Skip to comments.Straight Answers: Who Were the Magi?
Posted on 01/02/2011 1:56:17 PM PST by Salvation
Who were the Magi? A reader in Springfield
The Gospel of Matthew mentions the Magi who came from the East to worship the newborn Christ child (cf. Matthew 2:1-12). Exactly who the magi were though remains somewhat of a mystery.
Oftentimes, the English translations of the Bible use the word astrologers for magi. In Greek, the original language of the Gospel' the word magos (magoi, plural) has four meanings: (1) a member of the priestly class of ancient Persia, where astrology and astronomy were prominent in Biblical times; (2) one who had occult knowledge and power, and was adept at dream interpretation' astrology, fortune-telling, divination, and spiritual mediation; (3) a magician; or (4) a charlatan, who preyed upon people using the before mentioned practices. From these possible definitions and the description provided in the gospel, the magi were probably Persian priest-astrologers who could interpret the stars, particularly the significance of the star that proclaimed the birth of the Messiah. (Even the ancient historian Herodotus (d. 5 century BC) would attest to the astrological prowess of the priestly class of Persia.)
More importantly, the visit of the magi fulfill the prophecies of the Old Testament: Balaam prophesied about the coming Messiah marked by a star: "I see him, though not now; I behold him, though not near: A star shall advance from Jacob and a staff shall rise from Israel..." Psalm 72 speaks of how the Gentiles will come to worship the Messiah: "The kings of Tarshish and the Isles shall offer gifts, the kings of Arabia and Seba shall bring tribute. All kings shall pay Him homage, all nations shall serve Him" (72:10-11). Isaiah also prophesied the gifts: "Caravans of camels shall fill you, dromedaries from Midian and Ephah; all from Sheba shall come bearing gold and frankincense, and proclaiming the praises of the Lord" (Isaiah 60:6).
St. Matthew recorded that the Magi brought three gifts, each also having a prophetic meaning: gold, the gift for a king; frankincense the gift for a priest; and myrrh -- a burial ointment, a gift for one who would die. St. Irenaeus (d. 202) in his Adversus haereses offered the following interpretation for the gifts of gold, frankincense and myrrh respectively King, God, and Suffering Redeemer as well as virtue, prayer, and suffering.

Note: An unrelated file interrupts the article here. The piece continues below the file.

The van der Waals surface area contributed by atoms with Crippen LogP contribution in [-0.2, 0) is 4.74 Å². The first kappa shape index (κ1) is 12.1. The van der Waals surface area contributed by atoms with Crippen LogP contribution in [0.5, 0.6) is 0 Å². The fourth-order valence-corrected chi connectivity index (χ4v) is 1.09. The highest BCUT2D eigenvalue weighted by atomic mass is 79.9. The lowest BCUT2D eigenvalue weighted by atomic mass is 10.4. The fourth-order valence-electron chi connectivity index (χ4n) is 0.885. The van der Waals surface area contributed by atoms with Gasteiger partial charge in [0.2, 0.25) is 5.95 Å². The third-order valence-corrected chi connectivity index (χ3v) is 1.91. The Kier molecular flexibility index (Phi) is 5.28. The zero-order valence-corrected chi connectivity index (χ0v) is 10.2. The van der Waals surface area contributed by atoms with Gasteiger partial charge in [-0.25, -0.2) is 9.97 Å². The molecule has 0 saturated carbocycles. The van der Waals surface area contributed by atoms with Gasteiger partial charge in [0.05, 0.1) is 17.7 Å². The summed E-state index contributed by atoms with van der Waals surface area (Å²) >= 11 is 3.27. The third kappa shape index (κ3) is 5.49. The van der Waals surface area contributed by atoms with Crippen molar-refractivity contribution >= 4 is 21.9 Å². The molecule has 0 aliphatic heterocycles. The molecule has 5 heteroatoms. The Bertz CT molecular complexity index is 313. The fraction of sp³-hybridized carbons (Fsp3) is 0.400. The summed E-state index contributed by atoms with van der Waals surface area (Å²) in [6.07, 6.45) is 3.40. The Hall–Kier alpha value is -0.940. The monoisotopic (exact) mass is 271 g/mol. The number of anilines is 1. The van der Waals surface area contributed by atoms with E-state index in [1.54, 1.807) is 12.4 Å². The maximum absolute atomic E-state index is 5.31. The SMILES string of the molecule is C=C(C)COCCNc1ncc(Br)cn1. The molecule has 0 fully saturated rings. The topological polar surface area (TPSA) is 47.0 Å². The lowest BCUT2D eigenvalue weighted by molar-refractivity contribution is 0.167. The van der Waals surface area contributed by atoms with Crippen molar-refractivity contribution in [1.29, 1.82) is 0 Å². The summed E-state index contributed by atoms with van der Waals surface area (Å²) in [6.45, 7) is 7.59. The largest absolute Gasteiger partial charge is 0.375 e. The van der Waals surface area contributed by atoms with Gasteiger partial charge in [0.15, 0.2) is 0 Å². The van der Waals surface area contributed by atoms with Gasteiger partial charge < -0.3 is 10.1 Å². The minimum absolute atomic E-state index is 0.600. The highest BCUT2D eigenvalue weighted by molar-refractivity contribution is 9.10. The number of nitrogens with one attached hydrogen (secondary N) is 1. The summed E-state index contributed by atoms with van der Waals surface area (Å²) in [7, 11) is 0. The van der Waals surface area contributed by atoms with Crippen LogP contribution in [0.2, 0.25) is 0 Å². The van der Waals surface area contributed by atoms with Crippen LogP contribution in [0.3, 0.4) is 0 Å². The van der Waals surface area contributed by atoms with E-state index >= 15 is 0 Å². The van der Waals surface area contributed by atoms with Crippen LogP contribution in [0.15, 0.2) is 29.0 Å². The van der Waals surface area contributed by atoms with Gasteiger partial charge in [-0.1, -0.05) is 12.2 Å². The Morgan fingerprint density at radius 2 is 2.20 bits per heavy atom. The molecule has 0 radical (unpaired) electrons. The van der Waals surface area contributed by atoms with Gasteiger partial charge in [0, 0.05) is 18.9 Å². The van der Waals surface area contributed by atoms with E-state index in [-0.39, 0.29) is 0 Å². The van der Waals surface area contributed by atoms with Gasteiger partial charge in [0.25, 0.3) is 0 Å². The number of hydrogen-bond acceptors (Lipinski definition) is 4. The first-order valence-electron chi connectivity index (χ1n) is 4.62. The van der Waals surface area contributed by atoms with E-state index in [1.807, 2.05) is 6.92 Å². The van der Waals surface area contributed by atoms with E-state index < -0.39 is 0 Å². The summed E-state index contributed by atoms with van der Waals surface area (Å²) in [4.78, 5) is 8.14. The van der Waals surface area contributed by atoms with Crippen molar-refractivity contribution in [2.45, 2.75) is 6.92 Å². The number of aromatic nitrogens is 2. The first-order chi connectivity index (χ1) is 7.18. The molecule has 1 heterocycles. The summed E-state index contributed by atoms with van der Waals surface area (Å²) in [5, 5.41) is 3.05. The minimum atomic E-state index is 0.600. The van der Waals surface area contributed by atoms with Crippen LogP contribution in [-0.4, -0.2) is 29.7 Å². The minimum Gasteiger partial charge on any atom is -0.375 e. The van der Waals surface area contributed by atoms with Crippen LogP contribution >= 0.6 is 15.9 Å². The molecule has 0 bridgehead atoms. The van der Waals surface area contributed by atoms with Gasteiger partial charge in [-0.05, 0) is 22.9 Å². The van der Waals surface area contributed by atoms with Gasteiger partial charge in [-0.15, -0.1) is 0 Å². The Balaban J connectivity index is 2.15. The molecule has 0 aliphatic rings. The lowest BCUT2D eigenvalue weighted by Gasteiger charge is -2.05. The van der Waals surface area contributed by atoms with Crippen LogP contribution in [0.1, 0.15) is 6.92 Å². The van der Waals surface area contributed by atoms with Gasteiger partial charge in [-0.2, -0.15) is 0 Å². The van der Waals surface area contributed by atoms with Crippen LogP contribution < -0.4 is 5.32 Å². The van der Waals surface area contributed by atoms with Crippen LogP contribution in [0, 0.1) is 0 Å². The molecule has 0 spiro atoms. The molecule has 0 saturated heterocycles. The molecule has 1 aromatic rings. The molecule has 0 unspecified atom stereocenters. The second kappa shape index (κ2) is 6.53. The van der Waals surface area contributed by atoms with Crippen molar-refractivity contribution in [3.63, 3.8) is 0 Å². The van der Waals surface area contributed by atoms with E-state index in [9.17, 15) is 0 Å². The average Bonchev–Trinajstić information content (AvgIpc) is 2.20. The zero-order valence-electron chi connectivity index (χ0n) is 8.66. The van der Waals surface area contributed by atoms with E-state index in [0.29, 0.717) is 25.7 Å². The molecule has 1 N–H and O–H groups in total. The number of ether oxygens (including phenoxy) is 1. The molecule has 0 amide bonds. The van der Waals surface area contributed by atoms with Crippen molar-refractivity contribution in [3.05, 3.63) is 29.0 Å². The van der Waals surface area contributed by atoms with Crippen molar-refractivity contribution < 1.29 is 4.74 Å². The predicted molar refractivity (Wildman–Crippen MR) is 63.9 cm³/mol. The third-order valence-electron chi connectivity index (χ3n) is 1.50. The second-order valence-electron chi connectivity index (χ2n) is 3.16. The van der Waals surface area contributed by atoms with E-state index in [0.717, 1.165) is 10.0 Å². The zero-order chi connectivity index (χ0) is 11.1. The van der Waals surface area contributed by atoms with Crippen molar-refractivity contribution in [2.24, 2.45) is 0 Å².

Traditionally, we think of the three magi as the three kings. We usually have the three kings in our nativity sets' We even sing, "We three kings of orient are...." Here the three gifts, Psalm 72, and the rising star in the East converge to render the Magi as three kings travelling from the East.
Actually, the earliest tradition is inconsistent as to the number of the Magi. The Eastern tradition favored 12. In the West, several of the early Church fathers eluding Ongen, St. Leo the Great, and St. Maximus of Turin accepted three. Early Christian painting in Rome found at the cemetery of Sts. Peter and Marcellinus depicts two magi and at the cemetery of St. Domitilla, four.
Since the seventh century in the Western Church, the magi have been identified as Gaspar, Melchior, and Balthasar. A work called the Excerpta et Collectanea attributed to St. Bede (d. 735) wrote, "The magi were the ones who gave gifts to tile Lord. The first is said to have been Melchior, an old man with white hair "d a long beard... who offered gold to the Lord as to a king. The second, Gaspar by name, young and beardless and ruddy complexioned. . . honored Him as God by his gift of incense, an oblation worthy of divinity. The third, black-skinned and heavily bearded, named Balthasar. .. by his gift of myrrh testified to the Son of Man who was to die." An excerpt from a Medieval saints calendar printed in Cologne read, "Having undergone many trials and fatigues for the Gospel, the three wise men met at Sewa (Sebaste in Armenia) in AD 54 to celebrate the feast of Christmas. Thereupon, after the celebration of Mass, they died: St. Melchior on January 1, aged 116; St. Balthasar on January 6th, aged 112; and St. Gaspar on January 11th, aged 109." The Roman Martyrology also lists these dates as the Magi's respective feast days.
Emperor Zeno brought the relics of the magi from Persia to Constantinople in 490. Relics (whether the same or others) appeared in Milan much later and were kept at the Basilica of St. Eustorgius. Emperor Frederick Barbarossa of Germany, who plundered Italy, took the lics to Cologne in 1162, where they remain secure to this day in a beautiful reliquary housed in the Cathedral.